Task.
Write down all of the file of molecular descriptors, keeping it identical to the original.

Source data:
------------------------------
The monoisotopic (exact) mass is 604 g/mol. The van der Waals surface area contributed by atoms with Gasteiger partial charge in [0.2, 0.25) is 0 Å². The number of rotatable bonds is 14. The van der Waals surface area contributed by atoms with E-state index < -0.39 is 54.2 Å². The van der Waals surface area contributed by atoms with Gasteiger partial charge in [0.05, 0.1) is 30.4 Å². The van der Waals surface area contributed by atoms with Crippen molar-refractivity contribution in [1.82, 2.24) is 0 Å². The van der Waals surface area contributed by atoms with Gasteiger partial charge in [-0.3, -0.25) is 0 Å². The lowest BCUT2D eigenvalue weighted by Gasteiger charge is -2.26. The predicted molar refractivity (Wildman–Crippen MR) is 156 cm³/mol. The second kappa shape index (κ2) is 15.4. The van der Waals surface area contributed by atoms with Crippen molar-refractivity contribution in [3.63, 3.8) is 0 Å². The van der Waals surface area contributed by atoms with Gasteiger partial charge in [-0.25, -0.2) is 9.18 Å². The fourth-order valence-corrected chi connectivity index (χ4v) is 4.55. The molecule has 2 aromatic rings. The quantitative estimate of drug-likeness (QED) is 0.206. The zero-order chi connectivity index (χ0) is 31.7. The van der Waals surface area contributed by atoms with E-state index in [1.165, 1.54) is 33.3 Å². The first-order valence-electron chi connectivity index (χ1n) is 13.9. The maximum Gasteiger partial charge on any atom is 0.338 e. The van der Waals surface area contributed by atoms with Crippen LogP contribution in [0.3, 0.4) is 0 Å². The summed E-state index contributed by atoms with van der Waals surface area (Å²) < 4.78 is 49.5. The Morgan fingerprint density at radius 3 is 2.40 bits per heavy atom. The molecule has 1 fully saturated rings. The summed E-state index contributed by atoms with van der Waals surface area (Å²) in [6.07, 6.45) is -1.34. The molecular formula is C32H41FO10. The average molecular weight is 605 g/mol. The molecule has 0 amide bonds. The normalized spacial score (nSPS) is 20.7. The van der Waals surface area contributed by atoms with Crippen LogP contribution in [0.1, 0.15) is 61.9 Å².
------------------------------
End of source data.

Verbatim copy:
The monoisotopic (exact) mass is 604 g/mol. The van der Waals surface area contributed by atoms with Gasteiger partial charge in [0.2, 0.25) is 0 Å². The number of rotatable bonds is 14. The van der Waals surface area contributed by atoms with E-state index < -0.39 is 54.2 Å². The van der Waals surface area contributed by atoms with Gasteiger partial charge in [0.05, 0.1) is 30.4 Å². The van der Waals surface area contributed by atoms with Crippen molar-refractivity contribution in [1.82, 2.24) is 0 Å². The van der Waals surface area contributed by atoms with Gasteiger partial charge in [-0.3, -0.25) is 0 Å². The lowest BCUT2D eigenvalue weighted by Gasteiger charge is -2.26. The predicted molar refractivity (Wildman–Crippen MR) is 156 cm³/mol. The second kappa shape index (κ2) is 15.4. The van der Waals surface area contributed by atoms with Crippen molar-refractivity contribution in [3.63, 3.8) is 0 Å². The van der Waals surface area contributed by atoms with Gasteiger partial charge in [-0.25, -0.2) is 9.18 Å². The fourth-order valence-corrected chi connectivity index (χ4v) is 4.55. The molecule has 2 aromatic rings. The quantitative estimate of drug-likeness (QED) is 0.206. The zero-order chi connectivity index (χ0) is 31.7. The van der Waals surface area contributed by atoms with E-state index in [1.165, 1.54) is 33.3 Å². The first-order valence-electron chi connectivity index (χ1n) is 13.9. The maximum Gasteiger partial charge on any atom is 0.338 e. The van der Waals surface area contributed by atoms with Crippen LogP contribution in [0.3, 0.4) is 0 Å². The summed E-state index contributed by atoms with van der Waals surface area (Å²) < 4.78 is 49.5. The Morgan fingerprint density at radius 3 is 2.40 bits per heavy atom. The molecule has 1 fully saturated rings. The summed E-state index contributed by atoms with van der Waals surface area (Å²) in [6.07, 6.45) is -1.34. The molecular formula is C32H41FO10. The average molecular weight is 605 g/mol. The molecule has 0 amide bonds. The normalized spacial score (nSPS) is 20.7. The van der Waals surface area contributed by atoms with Crippen LogP contribution in [0.1, 0.15) is 61.9 Å².